Study on the rise of alcoholism in the United States receives criticism for using ‘compromised data’

A study that chillingly exposes the decade-long “public health crisis” that arose in the United States due to excessive alcohol consumption has come under severe criticism for relying on composite data to reach that conclusion. It has been criticized by some experts and the Distilled Spirits Council (DSC) for being less consistent and for not including young adults under the age of 18, who are increasingly drinking alcohol in the United States.

The study was sponsored by federal agencies, such as the National Institute on Alcohol Abuse and Alcoholism (NIAAA) and the National Institute on Drug Abuse (NIDA), and was based on data provided by the National Epidemiological Survey on Alcoholism and Related Conditions ( NESARC). for the period 2001-02 and 2012-13. During the course of the study, participants were screened for problem alcohol and alcohol use disorders (AUD).

High-risk alcohol consumption was compared with four standard drinks (1 standard drink = 14 grams of pure alcohol). The researchers found that in the 11-year span between passing the first NESARC assessment and the second, there was a substantial increase in alcohol use, high-risk drinking, and AUD over 12 months, especially among women, older adults, ethnic / minorities, and the socioeconomically disadvantaged.

Cases of high-risk alcohol use increased from 8.5 percent in 2001 to 12.7 percent in 2013, an increase of 49.4 percent, indicating that nearly 30 million Americans are under the spell of the alcohol. Overall, alcohol consumption increased from 65.4 percent to 72.7 percent, while high-risk consumption increased by 29.9 percent.

The overall increase in AUD in various subgroups over 11 years is as follows:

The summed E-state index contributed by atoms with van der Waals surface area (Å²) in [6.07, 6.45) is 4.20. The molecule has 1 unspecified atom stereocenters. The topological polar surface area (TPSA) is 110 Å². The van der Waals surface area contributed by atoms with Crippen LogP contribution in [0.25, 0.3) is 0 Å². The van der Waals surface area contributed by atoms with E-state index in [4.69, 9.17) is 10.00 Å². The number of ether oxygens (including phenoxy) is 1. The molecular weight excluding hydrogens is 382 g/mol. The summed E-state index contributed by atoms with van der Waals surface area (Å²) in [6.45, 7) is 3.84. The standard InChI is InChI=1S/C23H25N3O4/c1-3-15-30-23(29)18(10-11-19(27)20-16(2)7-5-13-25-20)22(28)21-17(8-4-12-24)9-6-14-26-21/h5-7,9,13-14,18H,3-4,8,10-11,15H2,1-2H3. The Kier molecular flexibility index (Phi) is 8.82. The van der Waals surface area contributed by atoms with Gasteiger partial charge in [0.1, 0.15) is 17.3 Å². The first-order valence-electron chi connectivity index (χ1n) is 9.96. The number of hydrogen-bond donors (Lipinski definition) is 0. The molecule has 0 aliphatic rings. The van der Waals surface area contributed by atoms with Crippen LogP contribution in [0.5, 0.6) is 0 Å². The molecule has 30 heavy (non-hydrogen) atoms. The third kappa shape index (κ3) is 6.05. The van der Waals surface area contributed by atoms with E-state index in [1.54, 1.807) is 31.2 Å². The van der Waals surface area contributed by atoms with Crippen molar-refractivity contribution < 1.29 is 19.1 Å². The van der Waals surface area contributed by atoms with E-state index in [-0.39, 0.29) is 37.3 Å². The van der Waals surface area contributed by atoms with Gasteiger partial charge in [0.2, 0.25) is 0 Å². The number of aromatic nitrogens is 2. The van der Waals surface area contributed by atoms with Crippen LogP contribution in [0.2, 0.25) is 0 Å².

• Women: 83.7 percent
  • African Americans: 92.8 percent
  • Middle-aged adults (45-64 years): 81.5 percent
  • Seniors (65 years or older): 106.7 percent
  • People with secondary education: 57.8 percent
  • Employees earning less than $ 20,000: 65.9 percent

More methodological NSDUH data

In stark contrast, another study conducted by the National Survey on Drug Use and Health (NSDUH), revealed that the alcoholism graph instead of reaching its peak in that period had decreased. It stated that while in 2002, 7.7 percent of Americans age 12 and older were under the spell of alcohol, 6.6 percent were reported to be addicted to alcohol in 2013. In addition, NSDUH tested people 12 and older. more, while the NESARC survey considered only those 18 years and older. above.

Another apparent flaw in the NESARC study was related to the fact that no biological samples were collected in the first round, although an attempt was made to collect saliva samples in the second round. Also, since most of the study participants were informed in advance that they would be tested for drug use, it is likely that they would respond differently. NESARC respondents also received monetary rewards in 2012-13, which was not the case in the first wave. This could have influenced your responses.

Richard Grucza, associate professor in the department of psychiatry at the University of Washington School of Medicine, compared the methodologies of both surveys and said: “NSDUH methods are much more consistent from year to year and are administered annually. They tend to give more weight to the NSDUH data. “

Alcohol is a dangerous addiction

Heavy alcohol consumption remains a serious concern. Every year, thousands of people succumb to alcohol-related problems, including accidents, unintentional injuries, suicides, and homicides. Designing more effective preventive policies, increasing public awareness programs, and making health care facilities accessible to all is the need of the moment.

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